# How to create a grid overlay of earth? (I.e., ignoring the circular shape of earth when calculate coordinates)

I am working with an application that dumps the latitude/longtitude coordinates into my database. My goal is to apply a grid layout to the earth (using Google Maps), group the coordinates together and update the correct grid cell. However, I am stuck with regards to how to create the grid overlay.

All the formulas I have found (for example here or the Google Maps computeOffset) take the earths shape into consideration. When using these formulas to calculate the coordinates for the grid cells, the lines naturally becomes skewed as the distance increases. My question is therefore, is there a formula for calculating latitude/longtitude that ignores the shape of the earth (where the input is a set of coordinates, bearing and length in meters)? I.e., what I want to achieve is:

If I have a point (0,0) and I want to find the position that is 100m to the east, I want the formula to return (latitude_offset_100m,0). Using a formula which considers the circular shape of the earth, this might give for example (latitude_offset_100m,longtitude_offset_5m).

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Take a look at Map Projections –  dmitry Nov 1 '11 at 17:58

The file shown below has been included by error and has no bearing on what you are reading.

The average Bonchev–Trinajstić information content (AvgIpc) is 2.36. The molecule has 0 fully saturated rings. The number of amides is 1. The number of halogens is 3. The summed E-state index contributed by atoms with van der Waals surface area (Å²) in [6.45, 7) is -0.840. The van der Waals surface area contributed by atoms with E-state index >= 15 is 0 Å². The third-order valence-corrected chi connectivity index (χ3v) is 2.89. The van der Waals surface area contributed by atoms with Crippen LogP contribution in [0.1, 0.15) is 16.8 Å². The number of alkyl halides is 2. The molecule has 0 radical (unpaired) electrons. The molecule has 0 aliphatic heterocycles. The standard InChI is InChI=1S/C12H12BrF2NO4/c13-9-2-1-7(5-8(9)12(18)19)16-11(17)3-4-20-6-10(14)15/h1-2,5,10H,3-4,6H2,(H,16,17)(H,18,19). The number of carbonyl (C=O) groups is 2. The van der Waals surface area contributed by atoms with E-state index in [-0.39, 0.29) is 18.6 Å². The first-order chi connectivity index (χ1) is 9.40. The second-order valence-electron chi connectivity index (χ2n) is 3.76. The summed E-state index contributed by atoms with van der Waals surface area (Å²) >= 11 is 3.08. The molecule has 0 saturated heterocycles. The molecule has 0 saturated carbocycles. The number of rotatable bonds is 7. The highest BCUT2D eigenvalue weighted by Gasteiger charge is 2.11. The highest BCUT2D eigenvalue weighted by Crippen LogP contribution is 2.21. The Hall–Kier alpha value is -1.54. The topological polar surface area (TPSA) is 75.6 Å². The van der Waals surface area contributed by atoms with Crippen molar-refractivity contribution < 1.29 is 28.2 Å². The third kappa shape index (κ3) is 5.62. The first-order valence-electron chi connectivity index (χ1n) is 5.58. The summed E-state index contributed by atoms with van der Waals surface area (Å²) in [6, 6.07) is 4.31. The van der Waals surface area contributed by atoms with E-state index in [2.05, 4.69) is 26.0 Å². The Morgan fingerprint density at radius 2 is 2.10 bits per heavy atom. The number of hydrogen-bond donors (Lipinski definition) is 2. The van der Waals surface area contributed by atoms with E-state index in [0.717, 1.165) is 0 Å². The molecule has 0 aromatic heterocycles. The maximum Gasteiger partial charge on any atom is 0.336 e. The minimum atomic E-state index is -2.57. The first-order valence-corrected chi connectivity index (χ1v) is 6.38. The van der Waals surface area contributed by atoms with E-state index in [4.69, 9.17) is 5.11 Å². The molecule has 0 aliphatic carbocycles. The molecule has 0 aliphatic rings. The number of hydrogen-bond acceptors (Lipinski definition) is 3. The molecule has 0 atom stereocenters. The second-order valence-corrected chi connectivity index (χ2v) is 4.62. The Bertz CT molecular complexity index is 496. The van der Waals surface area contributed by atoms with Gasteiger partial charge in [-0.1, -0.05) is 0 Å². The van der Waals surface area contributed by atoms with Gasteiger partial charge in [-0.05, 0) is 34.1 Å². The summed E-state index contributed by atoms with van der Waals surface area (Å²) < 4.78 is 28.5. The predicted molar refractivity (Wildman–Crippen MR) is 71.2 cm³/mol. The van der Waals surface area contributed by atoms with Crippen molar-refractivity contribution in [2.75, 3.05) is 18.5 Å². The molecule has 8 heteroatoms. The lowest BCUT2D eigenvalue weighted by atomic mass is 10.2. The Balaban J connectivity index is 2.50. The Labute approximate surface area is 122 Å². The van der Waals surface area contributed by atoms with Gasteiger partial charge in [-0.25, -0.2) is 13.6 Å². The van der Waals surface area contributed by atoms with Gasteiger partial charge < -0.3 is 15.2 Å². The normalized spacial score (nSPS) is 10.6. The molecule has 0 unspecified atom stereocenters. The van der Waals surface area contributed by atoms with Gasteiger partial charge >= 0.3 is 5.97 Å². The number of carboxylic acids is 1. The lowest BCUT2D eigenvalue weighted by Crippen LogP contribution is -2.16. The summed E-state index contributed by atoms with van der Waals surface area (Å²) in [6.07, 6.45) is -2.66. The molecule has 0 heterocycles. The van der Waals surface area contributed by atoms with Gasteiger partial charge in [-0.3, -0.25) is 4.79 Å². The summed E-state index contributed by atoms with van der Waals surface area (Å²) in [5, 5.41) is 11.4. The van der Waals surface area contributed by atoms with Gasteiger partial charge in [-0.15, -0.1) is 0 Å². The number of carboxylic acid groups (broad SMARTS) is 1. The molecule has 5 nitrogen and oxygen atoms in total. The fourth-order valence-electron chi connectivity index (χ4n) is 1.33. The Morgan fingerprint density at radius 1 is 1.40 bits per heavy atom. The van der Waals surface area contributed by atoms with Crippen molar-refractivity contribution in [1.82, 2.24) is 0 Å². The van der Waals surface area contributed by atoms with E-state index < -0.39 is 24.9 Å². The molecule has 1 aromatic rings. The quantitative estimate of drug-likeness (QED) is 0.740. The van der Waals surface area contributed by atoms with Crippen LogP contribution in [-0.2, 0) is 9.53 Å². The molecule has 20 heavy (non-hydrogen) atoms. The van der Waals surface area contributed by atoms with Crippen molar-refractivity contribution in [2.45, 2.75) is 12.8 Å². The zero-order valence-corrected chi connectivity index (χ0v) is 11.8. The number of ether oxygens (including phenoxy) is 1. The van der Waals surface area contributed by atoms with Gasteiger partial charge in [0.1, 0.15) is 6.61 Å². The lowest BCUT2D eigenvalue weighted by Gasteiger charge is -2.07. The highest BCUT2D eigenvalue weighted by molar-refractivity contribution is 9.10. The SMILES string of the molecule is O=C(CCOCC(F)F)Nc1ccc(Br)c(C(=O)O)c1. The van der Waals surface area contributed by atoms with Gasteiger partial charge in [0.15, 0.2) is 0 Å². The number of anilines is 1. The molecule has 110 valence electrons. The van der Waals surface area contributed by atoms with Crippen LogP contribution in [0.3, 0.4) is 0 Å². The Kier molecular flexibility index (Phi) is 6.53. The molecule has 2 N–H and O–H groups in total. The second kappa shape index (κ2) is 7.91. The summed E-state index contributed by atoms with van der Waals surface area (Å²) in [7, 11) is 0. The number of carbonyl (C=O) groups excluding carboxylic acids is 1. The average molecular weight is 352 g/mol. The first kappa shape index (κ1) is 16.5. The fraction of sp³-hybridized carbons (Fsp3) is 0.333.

@confused-demon Thank you, I have taken a look at them, however, I have yet to find one that meets my requirement. If you know which one to use, then that would be great. –  Kristian Evensen Nov 1 '11 at 18:08
sorry, have no ready solution, but I think you can use haversine formula as a base for your coordinate system. Take point with latlng 0,0 as your zero, using haversine you can translate coordinates from mercator to what you need and vise versa –  dmitry Nov 1 '11 at 19:01
@confused-demon Yes, that seems to work as long as the size of the grids is not too large. At least up to ~2km, the grids seems to be fairly aligned. –  Kristian Evensen Nov 1 '11 at 21:04
you stand at origion, head to east precisely, then close your eye and walk straight 2km: i am sure latitude changes as you walk because of curvature of the earth, and this haversine formula is telling you how much it going to be off. If you define coordinate based on orthogonal coordinate at the origin and stretch out, it is going to skew as you get far away, and the line of easting no longer points to east. kind of strange why you want to do it. earth is rounded even though we dont want it sometimes. –  yosukesabai Nov 1 '11 at 21:46
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